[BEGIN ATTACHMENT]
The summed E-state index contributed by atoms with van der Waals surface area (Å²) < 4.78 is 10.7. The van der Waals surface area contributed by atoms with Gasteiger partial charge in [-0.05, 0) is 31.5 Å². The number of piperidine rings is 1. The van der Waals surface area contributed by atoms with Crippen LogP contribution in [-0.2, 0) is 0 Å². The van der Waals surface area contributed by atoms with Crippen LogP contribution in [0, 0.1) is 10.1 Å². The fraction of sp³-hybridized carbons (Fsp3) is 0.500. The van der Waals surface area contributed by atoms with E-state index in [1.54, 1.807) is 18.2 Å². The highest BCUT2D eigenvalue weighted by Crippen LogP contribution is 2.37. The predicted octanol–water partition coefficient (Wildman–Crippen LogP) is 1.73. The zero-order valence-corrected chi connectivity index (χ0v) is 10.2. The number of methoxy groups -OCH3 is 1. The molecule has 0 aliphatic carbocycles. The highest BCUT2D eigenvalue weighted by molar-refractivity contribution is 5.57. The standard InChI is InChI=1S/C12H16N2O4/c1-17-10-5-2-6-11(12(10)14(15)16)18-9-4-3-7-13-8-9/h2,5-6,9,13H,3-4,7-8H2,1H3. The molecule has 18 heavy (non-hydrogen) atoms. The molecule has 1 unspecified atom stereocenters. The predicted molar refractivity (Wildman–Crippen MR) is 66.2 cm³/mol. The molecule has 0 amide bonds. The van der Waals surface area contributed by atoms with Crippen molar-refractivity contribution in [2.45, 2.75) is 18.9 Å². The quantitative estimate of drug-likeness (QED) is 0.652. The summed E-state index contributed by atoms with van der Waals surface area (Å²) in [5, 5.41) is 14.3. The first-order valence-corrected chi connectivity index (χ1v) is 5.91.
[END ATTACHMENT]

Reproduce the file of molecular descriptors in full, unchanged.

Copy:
The summed E-state index contributed by atoms with van der Waals surface area (Å²) < 4.78 is 10.7. The van der Waals surface area contributed by atoms with Gasteiger partial charge in [-0.05, 0) is 31.5 Å². The number of piperidine rings is 1. The van der Waals surface area contributed by atoms with Crippen LogP contribution in [-0.2, 0) is 0 Å². The van der Waals surface area contributed by atoms with Crippen LogP contribution in [0, 0.1) is 10.1 Å². The fraction of sp³-hybridized carbons (Fsp3) is 0.500. The van der Waals surface area contributed by atoms with E-state index in [1.54, 1.807) is 18.2 Å². The highest BCUT2D eigenvalue weighted by Crippen LogP contribution is 2.37. The predicted octanol–water partition coefficient (Wildman–Crippen LogP) is 1.73. The zero-order valence-corrected chi connectivity index (χ0v) is 10.2. The number of methoxy groups -OCH3 is 1. The molecule has 0 aliphatic carbocycles. The highest BCUT2D eigenvalue weighted by molar-refractivity contribution is 5.57. The standard InChI is InChI=1S/C12H16N2O4/c1-17-10-5-2-6-11(12(10)14(15)16)18-9-4-3-7-13-8-9/h2,5-6,9,13H,3-4,7-8H2,1H3. The molecule has 18 heavy (non-hydrogen) atoms. The molecule has 1 unspecified atom stereocenters. The predicted molar refractivity (Wildman–Crippen MR) is 66.2 cm³/mol. The molecule has 0 amide bonds. The van der Waals surface area contributed by atoms with Crippen molar-refractivity contribution in [2.45, 2.75) is 18.9 Å². The quantitative estimate of drug-likeness (QED) is 0.652. The summed E-state index contributed by atoms with van der Waals surface area (Å²) in [5, 5.41) is 14.3. The first-order valence-corrected chi connectivity index (χ1v) is 5.91.